FORREST GUMP   Friday, May 16, 2003, 09:27 GMT

hey all

I watched an AMERICAN movie, and this happend :

two men in front of a dead dog,and they are talking about the dog :

1st man : you killed him !
2nd man : I wasn't trying to kill him .

my qustion is :

can we use (him\her\she\he) with the animals or anything else ,because I was tought that we just use them with persons !

thanks alot
Simon   Friday, May 16, 2003, 09:39 GMT
Generally, people are he/she etc. and things including animals are it. However, sometimes animals are personified.

As a rule of thumb, if the animal in question is someone's pet, use he/she. Ok?

God Bless San Marino.
Antonio   Friday, May 16, 2003, 12:28 GMT
Simon is right.
If it involves personal feelings too. Like when we call ´England´ by ´SHE/HER´. It has emotions involved.

When one knows the sex of the animal he/she can use ´he/she´as well.
all the sheep   Friday, May 16, 2003, 20:18 GMT
what if we talk about a human whereto we have no emotions involved?
Simon   Monday, May 19, 2003, 06:55 GMT
Some people do that and it conveys all the negative feeling that you would expect from dehumanising another human being.
Poor Concepts of English   Monday, May 19, 2003, 08:58 GMT
It would have been much simpler if your "language" could just retain the idea of sex-gender, even for things that aren't actually sex-marked but need grammatical sex gender.
Simon   Monday, May 19, 2003, 12:36 GMT
No, that would have been more complicated. Why use gender for inanimate objects - It's silly.
LEARN A FOREIGN LANGUAGE   Monday, May 19, 2003, 12:51 GMT
No it wouldn't.
Learn German or Spanish and maybe you'll have the opportunity to understand.

And it's not silly. It's just your not wanting to understand that may well be.
SILLY OR NOT SILLY?   Monday, May 19, 2003, 12:53 GMT
By the way: why do you use "she" when referring to boats.
Boats are inanimate objects, aren't they.

So who's silly now?
.)me   Monday, May 19, 2003, 19:47 GMT
My lenguage uses she/he for inanimate objects, and I dont think a lenguage can be silly.
Kabam   Monday, May 19, 2003, 21:37 GMT
Agree with you, .)me.
There are no superior languages and inferior languages. There are just different languages.
'My language is better than yours' is a really ethnocentric thought.
Jim   Monday, May 19, 2003, 23:53 GMT
I wouldn't call the use of gender for inanimate objects silly but it definitely wouldn't make a language any simpler at all only more complicated. Sometimes we do in English but it's usually only female.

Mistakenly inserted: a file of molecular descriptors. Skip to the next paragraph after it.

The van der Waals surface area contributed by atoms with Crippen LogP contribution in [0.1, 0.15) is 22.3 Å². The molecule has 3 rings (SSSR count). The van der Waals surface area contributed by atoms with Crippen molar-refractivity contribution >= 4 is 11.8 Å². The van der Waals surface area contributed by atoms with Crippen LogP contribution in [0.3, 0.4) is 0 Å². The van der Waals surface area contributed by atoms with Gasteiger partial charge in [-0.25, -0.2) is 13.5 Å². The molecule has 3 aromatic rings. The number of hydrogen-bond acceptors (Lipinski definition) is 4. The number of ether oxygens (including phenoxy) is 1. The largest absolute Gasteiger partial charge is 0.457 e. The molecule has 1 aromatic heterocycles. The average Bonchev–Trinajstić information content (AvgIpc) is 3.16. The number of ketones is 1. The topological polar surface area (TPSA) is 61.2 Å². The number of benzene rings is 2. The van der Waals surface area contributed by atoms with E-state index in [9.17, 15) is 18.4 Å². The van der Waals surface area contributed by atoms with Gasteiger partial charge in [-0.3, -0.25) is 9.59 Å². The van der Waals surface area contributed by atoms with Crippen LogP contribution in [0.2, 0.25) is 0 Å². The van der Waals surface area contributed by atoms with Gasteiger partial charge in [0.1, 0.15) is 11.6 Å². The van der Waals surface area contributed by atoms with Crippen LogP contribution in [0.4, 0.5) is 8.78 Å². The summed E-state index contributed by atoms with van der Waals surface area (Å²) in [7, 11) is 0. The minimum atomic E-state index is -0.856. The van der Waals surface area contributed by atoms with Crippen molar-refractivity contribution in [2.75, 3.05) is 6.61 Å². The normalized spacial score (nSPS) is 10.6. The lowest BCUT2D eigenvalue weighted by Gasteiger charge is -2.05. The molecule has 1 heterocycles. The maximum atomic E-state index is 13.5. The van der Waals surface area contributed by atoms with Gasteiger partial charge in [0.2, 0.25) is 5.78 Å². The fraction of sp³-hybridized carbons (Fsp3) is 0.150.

I think that the general rule is this. If it's alive, it has gender and you know it's sex, use the pronoun appropriate to its sex. If it's an animal and you don't know it's sex, assume it's male. If it's alive but not an animal and you don't know it's sex, assume it's female. If it's not alive, use the female pronoun.

This is complicated enough. If you wrote out the rules for French, Spanish, German, etc. I'd hardly imagine they'd be simpler. This is not to say English is superior or inferior, just less complicated in this respect.
Simon   Tuesday, May 20, 2003, 08:32 GMT
No, gender for naturally genderless objects is silly. What does the grammatical gender add in terms of meaning.

Le chien
La victime

The dog
The victim

What does the gender add in terms of meaning in the example above. So it's silly. I speak French and Dutch and reckon that both languages would be easier (and no less beautiful) without gender.
answer to Simon   Tuesday, May 20, 2003, 09:07 GMT
First I never said that a language could be silly.
Just refusing to understand the use of sex-gender is silly.

Simon, look:

In German, you say "der Mond" (masc) & in French "la lune" (fem) >>> MOON.

German "die Zeitung" (fem) - French "le journal" (masc) >>> NEWSPAPER

German "der Tisch" (masc) - French "la table" (fem) >>> TABLE

German "die Sonne" (fem) - French "le soleil" >>> SUN

Is this silly? No, it isn't. It's just: 1/ conventions 2/ a weltanschauung as Germans would put it (the way we see the world) 3/ the possibility to develop subtleties in writing novels, poetry or even law.

Note that even 3yo children actually cope with sex-gender use. So it's not hard to acquire.

Note also that German has got a third gender: the neutral. For humans and animate objects, neutral is conventionally referred to non-masculine & non-feminine objects. But you can find : "das Mädchen" (neut) YOUNG GIRL.
It seems contradictory but it's not when you know that all words ending with "-chen" suffixes are deemed neutral by definition.

The same rule type apply with "-ung" endings. All ung-ending words are deemed feminine. Hence "die Zeitung" is feminine. Like "die Weltanschauung", "die Beobachtung" (observation).

The same rule type apply in French with al-endings. Any al-suffixed word is deemed masculine. Hence "le journal", "le cheval" (horse) etc.

Same rule types, but different rules. That's why NEWSPAPER is "LE journal" in French & "DIE Zeitung" in German.
answer to Simon (to be continued)   Tuesday, May 20, 2003, 09:17 GMT
Here's a worse bit of sex-gender subtleties.

"L'armée" (historically a group of men up to this century) = féminin (ARMY).

"La sentinelle" (a soldier ) = féminin (SENTRY).

"L'Angleterre" (a region) = féminin (ENGLAND).

"La Terre" (our planet) = féminin (EARTH).

"Un grand amour" = masculin (A GREAT LOVE >>> singulier).
"De grandes amours" = féminin (GREAT LOVES >>> pluriel).

"Les hommes" = masculin (MEN).
"Les hommes" = masculin (MEN + WOMEN - MANKIND).

"Un enfant" = masculin (CHILD - BOY or GIRL).